Bringing Corporate Regulation in Myanmar into the Twentieth Century

02 December 2016 | Melinda Tun, Asian Development Bank

The Myanmar corporate sector is growing at a rapid pace.  At the start of the country's economic and political reforms in 2011, there were almost 20,000 registered companies in Myanmar.  Today, just five years later, there are almost 55,000 companies registered in Myanmar.  This is set to grow as Myanmar turns a new chapter in its history.  In April 2016, for the first time in over fifty years, a democratically elected government took office, led by the country's democracy icon Daw Aung Sun Suu Kyi.  Long-standing economic sanctions imposed by the United States have just been lifted and the country is projected to be one of the fastest growing economies in the world as it reengages with the global economy.

Amidst the remarkable changes occurring in Myanmar, one thing has remained constant – the Myanmar Companies Act has been the legal framework governing all companies in Myanmar since 1914 when the country was still a British colony.  It shares many similarities with the company laws of neighbouring jurisdictions such as Singapore, Malaysia and Australia, which all inherited British company law principles.  While those jurisdictions have updated their laws to reflect developments in corporate regulation in the 21st century, the Myanmar Companies Act has undergone very few amendments in its hundred year history.

It is clear that some changes are long overdue.  The law contains many outdated requirements which are out of step with modern business practices.  For example, companies are required to seek presidential approval to change their names, and court approval to change their objects.  The legal duties of company directors are not clearly defined and it is difficult for companies to alter their share capital without cumbersome procedures.  Some parts of the law are no longer in use today but continue to be set out in the law, creating much regulatory uncertainty for companies.  Importantly, the law also lacks proper sanctions and enforcement mechanisms to regulate corporate conduct, including the actions of company directors.

At the same time, some significant changes are taking place in the Myanmar business landscape.  The Yangon Securities Exchange was opened last year under the supervision of the newly established Myanmar Securities Exchange Commission.  The Banking and Financial Institution Law was passed earlier this year with the aim of modernising the banking sector.  A new Investment Law to encourage much-needed investment in many sectors of the economy was recently approved in October 2016.  These legal and regulatory developments are spurring the greater use of companies as legal entities to conduct business and driving the growth of the corporate sector in Myanmar.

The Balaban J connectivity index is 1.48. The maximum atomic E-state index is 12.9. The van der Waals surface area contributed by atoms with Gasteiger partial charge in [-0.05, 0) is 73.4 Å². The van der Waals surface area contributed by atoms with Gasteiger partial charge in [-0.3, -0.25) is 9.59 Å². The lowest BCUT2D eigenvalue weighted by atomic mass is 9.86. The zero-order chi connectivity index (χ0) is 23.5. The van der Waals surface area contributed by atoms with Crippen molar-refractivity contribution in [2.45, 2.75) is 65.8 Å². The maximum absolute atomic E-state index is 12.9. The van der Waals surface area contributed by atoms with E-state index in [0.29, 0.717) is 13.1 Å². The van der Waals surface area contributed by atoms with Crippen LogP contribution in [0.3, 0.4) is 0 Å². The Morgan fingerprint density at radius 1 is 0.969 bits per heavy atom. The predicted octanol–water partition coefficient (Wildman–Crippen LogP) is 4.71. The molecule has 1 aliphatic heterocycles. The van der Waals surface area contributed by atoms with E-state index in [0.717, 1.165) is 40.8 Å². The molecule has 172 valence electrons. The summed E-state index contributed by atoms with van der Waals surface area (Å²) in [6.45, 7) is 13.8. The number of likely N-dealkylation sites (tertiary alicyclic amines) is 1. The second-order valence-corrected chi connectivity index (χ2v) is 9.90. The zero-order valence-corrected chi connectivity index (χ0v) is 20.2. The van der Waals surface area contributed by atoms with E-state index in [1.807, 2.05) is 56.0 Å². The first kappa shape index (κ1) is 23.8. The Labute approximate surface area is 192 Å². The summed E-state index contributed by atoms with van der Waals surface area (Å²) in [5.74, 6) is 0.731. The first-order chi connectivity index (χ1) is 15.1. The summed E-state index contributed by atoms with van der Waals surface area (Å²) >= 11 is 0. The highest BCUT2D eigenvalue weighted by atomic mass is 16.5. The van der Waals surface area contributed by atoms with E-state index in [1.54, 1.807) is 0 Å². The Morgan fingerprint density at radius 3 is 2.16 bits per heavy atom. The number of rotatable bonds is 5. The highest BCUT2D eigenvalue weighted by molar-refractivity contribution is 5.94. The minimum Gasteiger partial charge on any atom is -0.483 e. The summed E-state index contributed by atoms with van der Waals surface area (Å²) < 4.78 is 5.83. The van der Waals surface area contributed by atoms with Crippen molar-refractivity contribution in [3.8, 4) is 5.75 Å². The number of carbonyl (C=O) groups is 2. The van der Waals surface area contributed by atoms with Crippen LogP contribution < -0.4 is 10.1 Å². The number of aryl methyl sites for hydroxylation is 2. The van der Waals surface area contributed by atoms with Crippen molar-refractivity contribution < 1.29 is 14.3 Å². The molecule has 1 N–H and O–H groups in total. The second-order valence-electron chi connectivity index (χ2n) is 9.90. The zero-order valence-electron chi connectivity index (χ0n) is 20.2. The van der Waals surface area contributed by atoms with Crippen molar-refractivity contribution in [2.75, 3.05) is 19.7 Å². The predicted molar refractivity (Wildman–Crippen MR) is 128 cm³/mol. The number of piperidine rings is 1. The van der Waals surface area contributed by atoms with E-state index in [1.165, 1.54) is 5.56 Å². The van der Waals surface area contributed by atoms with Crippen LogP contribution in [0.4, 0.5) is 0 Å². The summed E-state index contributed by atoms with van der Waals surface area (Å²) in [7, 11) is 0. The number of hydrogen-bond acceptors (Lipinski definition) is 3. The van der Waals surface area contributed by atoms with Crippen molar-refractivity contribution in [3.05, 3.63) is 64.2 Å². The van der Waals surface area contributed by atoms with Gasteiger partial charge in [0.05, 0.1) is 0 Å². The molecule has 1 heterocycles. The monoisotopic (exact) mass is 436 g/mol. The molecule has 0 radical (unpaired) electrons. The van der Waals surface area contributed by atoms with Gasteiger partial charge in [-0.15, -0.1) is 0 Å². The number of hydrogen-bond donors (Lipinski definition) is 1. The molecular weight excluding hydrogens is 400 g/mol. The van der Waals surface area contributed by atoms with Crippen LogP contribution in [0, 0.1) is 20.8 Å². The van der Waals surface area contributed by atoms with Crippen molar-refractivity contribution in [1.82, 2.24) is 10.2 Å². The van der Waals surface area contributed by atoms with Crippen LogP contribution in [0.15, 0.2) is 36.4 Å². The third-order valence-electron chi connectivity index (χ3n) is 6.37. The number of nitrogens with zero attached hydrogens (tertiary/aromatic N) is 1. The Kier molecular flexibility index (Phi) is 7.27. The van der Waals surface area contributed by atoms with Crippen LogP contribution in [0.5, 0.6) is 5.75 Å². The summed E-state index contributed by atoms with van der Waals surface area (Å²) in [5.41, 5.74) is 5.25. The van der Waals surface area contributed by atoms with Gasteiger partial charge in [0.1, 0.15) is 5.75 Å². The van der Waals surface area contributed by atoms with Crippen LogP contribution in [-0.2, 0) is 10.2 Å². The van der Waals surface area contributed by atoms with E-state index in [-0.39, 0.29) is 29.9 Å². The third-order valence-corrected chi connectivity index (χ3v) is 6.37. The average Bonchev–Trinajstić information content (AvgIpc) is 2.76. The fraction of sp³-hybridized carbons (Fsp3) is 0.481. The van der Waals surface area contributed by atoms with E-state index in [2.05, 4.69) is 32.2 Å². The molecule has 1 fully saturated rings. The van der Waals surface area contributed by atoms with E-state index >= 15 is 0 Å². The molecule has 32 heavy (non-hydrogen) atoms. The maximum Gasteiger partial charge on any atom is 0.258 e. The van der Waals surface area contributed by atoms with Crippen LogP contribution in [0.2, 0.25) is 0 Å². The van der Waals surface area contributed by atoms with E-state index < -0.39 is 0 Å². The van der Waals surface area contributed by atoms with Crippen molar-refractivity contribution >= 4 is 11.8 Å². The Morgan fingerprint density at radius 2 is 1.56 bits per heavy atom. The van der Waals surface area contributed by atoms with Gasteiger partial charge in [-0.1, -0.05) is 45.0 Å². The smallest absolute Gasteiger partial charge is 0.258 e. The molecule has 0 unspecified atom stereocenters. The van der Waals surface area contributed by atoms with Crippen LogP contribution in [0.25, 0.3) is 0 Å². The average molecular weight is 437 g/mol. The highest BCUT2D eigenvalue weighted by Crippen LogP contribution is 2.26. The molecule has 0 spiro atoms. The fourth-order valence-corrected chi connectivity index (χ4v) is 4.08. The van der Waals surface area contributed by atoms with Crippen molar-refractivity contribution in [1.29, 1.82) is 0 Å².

A strong and robust legal framework for company affairs is therefore crucial to maintaining investor confidence in Myanmar's nascent corporate sector.  A robust Companies Law can instil sound corporate practices that safeguard investors, creditors and other stakeholders in companies ranging from small businesses to large conglomerates.  Poor standards of corporate practice undermine not only individual company performance but also hinder the development of important sectors such as banking and finance.  They also undermine the new government's focus on rebuilding the rule of law and improving governance across the country.

The draft new Myanmar Companies Law, which is being prepared with the assistance of the Asian Development Bank, seeks to address these issues.  The draft new law will replace the Myanmar Companies Act and form a central part of the legal framework for doing business in the country.  The new law will reflect tried and tested reforms in places such as Singapore, Malaysia, Hong Kong and New Zealand.

Key reforms include the introduction of single shareholder and single director companies, allowing flexible changes to share capital, improving corporate governance standards and simplifying administrative requirements, such as allowing written resolutions of directors and shareholders and electronic communications.  The reforms aim to improve regulatory certainty and reduce the compliance burden, particularly for small and family businesses which comprise the majority of companies in the country.

The new law, once enacted, will also be accompanied by the establishment of an electronic companies registry which will be a central database of all documents filed with the Myanmar registrar of companies.  The electronic registry will be publically accessible and available online in the nature of many company registries around the world.  It will bring an end to manual paper filings and hard copy company records which the Myanmar companies registry laboriously maintains.  More importantly, it will promote unprecedented transparency in the Myanmar corporate sector, once known for its opaque dealings.

All of these changes are long overdue for businesspeople and companies in Myanmar, which have endured years of burdensome regulation and legal uncertainty.  The reforms will bring corporate regulation in Myanmar in line with many of its neighbours in the region.  Experience in those countries has shown that economic development is accompanied by efficient and effective legal frameworks for businesses.  A new legal framework for corporate regulation will support a vibrant and robust corporate sector for many years to come as the country prepares to enter a new era.

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